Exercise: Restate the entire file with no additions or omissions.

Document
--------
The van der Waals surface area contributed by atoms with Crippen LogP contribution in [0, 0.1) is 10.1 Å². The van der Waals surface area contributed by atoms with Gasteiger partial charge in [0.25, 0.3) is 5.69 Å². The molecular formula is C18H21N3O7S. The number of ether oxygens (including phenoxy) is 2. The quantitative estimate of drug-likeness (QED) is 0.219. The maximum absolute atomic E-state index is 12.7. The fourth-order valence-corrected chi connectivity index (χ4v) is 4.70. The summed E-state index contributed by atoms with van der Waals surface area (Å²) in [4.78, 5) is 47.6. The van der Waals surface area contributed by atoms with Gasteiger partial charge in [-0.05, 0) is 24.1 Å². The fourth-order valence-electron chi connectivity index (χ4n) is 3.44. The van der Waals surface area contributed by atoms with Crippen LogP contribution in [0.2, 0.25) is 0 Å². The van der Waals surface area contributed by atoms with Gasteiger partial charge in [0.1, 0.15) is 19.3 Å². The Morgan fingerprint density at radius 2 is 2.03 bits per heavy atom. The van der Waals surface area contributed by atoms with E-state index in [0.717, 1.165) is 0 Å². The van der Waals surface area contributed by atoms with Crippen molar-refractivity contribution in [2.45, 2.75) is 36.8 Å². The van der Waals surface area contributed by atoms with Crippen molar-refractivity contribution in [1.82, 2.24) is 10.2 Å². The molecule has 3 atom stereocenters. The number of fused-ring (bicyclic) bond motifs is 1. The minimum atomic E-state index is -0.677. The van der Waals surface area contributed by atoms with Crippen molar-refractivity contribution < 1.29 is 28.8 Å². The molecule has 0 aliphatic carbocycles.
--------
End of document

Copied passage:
The van der Waals surface area contributed by atoms with Crippen LogP contribution in [0, 0.1) is 10.1 Å². The van der Waals surface area contributed by atoms with Gasteiger partial charge in [0.25, 0.3) is 5.69 Å². The molecular formula is C18H21N3O7S. The number of ether oxygens (including phenoxy) is 2. The quantitative estimate of drug-likeness (QED) is 0.219. The maximum absolute atomic E-state index is 12.7. The fourth-order valence-corrected chi connectivity index (χ4v) is 4.70. The summed E-state index contributed by atoms with van der Waals surface area (Å²) in [4.78, 5) is 47.6. The van der Waals surface area contributed by atoms with Gasteiger partial charge in [-0.05, 0) is 24.1 Å². The fourth-order valence-electron chi connectivity index (χ4n) is 3.44. The van der Waals surface area contributed by atoms with Crippen LogP contribution in [0.2, 0.25) is 0 Å². The van der Waals surface area contributed by atoms with Gasteiger partial charge in [0.1, 0.15) is 19.3 Å². The Morgan fingerprint density at radius 2 is 2.03 bits per heavy atom. The van der Waals surface area contributed by atoms with E-state index in [0.717, 1.165) is 0 Å². The van der Waals surface area contributed by atoms with Crippen molar-refractivity contribution in [2.45, 2.75) is 36.8 Å². The van der Waals surface area contributed by atoms with Crippen molar-refractivity contribution in [1.82, 2.24) is 10.2 Å². The molecule has 3 atom stereocenters. The number of fused-ring (bicyclic) bond motifs is 1. The minimum atomic E-state index is -0.677. The van der Waals surface area contributed by atoms with Crippen molar-refractivity contribution < 1.29 is 28.8 Å². The molecule has 0 aliphatic carbocycles.